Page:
April 2008 Archives

Dear Deborah, As you know, Americans have a long history of looking to other countries for answers to our educational problems. In the 19th Century, American educators traveled to Prussia to see the wonders of its national education system. In the 1960s, the British education system became the American educational Mecca because of its demonstrations of infant education and open classrooms (with an occasional side trip to Summerhill). Recently, Finland has won admiration for its educational accomplishments—not long ago in a front-page article in The Wall Street Journal, and now in your address to your colleagues at the Forum...


Dear Diane, Let's pursue, over time, these topics: (1) the way we see "popular" culture and "the street" as sources for learning, (2) the notion of a "consensus" on curriculum—and the idea that we can insure that it only takes 50 percent of our time, and, finally, (3) that it doesn't matter whether we put the moral and social purposes of society or each individual's success on the job market as the public purpose of education. Alas, the latter isn't even within our means—as the economy doesn't produce more good, decent-paying jobs just because there are well-educated...


Dear Deborah, Well, we do disagree about what should happen in “our houses of learning.” Maybe that is the core of our disagreement, maybe not. We’ll see. Your rumination on “the street” reminded me of one of my favorite figures in education history, and that is Junius Meriam of the University of Missouri. Meriam’s laboratory school at the university was featured in 1915 by John Dewey as one of the “schools of to-morrow” in his famous book of the same name. Meriam wrote a book called "Child Life and the Curriculum" (published in 1920), in which he described ...


Dear Diane, Perhaps the most revolutionary thing we can do, as educators, is provide examples of adults who use their minds freely and toughly, in the interest of raising smart, feisty youngsters! On a recent visit to Wesleyan, where my granddaughter is a student, some teachers and students played with the question of whether schools should provide young people with opportunities to act on their ideas. After all, teenagers have historically always been activists, not just scholars. I think probably yes—but, if so, don’t we need to be equally prepared to support the “actions” that we disagree with...


Dear Deborah, Maybe I should not have thrown George Counts’ famous challenge into the mix. I sometimes have to remind myself that most people—even most educators—know very little education history and never read about why Counts asked “Dare the schools build a new social order?” At the time (1932), Counts was in his most radical phase, openly admiring the Soviet Union; his address was delivered to the Progressive Education Association, which at the time was enraptured with child-centered individualism. Counts said, in effect, dare to indoctrinate children, dare to throw aside your anachronistic beliefs in individualized education,...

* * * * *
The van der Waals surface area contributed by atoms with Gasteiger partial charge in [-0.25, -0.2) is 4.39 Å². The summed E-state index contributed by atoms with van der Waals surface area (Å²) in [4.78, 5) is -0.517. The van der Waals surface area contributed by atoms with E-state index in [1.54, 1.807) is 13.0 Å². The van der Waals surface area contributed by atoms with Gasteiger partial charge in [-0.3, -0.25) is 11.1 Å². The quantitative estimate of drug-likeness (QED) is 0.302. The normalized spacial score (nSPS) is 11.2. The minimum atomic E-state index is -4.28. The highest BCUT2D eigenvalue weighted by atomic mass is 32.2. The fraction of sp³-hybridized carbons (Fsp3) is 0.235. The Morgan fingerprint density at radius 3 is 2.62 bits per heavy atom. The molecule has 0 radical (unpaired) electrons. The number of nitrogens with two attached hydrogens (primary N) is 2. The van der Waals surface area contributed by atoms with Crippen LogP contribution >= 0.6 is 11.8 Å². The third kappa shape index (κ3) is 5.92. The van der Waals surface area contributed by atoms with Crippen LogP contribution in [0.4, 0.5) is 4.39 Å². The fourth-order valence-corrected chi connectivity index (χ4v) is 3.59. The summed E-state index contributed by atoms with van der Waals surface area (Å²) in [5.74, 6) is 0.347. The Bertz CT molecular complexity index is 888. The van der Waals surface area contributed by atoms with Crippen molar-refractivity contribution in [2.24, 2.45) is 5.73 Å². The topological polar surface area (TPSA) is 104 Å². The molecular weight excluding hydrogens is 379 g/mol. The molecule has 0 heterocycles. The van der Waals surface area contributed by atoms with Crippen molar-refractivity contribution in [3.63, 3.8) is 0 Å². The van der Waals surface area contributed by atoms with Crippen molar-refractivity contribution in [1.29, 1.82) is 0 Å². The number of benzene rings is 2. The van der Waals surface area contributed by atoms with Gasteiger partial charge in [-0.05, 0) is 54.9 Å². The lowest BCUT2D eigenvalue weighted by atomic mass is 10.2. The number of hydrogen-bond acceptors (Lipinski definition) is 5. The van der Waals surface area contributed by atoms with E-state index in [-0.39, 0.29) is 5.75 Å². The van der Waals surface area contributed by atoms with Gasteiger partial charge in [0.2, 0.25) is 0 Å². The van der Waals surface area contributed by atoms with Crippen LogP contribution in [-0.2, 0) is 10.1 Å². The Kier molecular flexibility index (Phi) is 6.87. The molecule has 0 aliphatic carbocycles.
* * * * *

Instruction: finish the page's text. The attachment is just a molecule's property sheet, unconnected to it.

Dear Diane, Actually, I do not now nor ever have believed that teachers of K-12 schools could create a new social order. It's neither accurate nor healthy for us to think that's our job. A minor clarification: You write: “no matter whether schools are progressive or traditional (are there any such??)… " I was wondering if the parenthesis meant you weren’t sure there were any progressive, traditional, or either of the two! If you recall that was one of our very long ago and far away arguments—my contention that progressive education had barely ever been tried in urban public...


Dear Deb, We do agree: Violence is not the essential reason that schools are unsuccessful. We agree that violence is not caused by schools, and that in every community the schools are the safest environment that students are likely to encounter. That was not the point, however, that I was making. The point was that we live in a society where authority of all kinds has been eroded, that the media regularly and consistently undermines adult authority, and that schools are no longer safe from the intrusions of the street and the popular culture. No matter whether schools are progressive ...


Dear Diane, You’ve opened a can of worms—or something like that. There’s so much in your last letter to take on that I’m at a loss about where to start. Our readers—especially teachers—really got excited talking about disciplining the unruly. Is there more brutal violence today than in yesteryears? I’m always suspicious of such claims—although assuredly guns are more deadly—but I don’t want to argue that point. Nor the lesser one, that forms of disrespect of authority are worse than ever. But I contend that schools are a safer ...


Dear Deb, I was just sitting down to reply to your post and thought I would first scan my email. I opened the daily email from ASCD SmartBrief, which links to interesting stories about schools across the nation. There was a story from Pontiac, Mich., with this headline: “Teacher Recovers from Attack: Police Say 3 students Assaulted Northern High instructor, who has a fractured skull, a broken rib and an injured lung.” This incident occurred because the teacher told several students to leave the boys’ restroom. They followed him to his classroom and beat him up. The president of the ...


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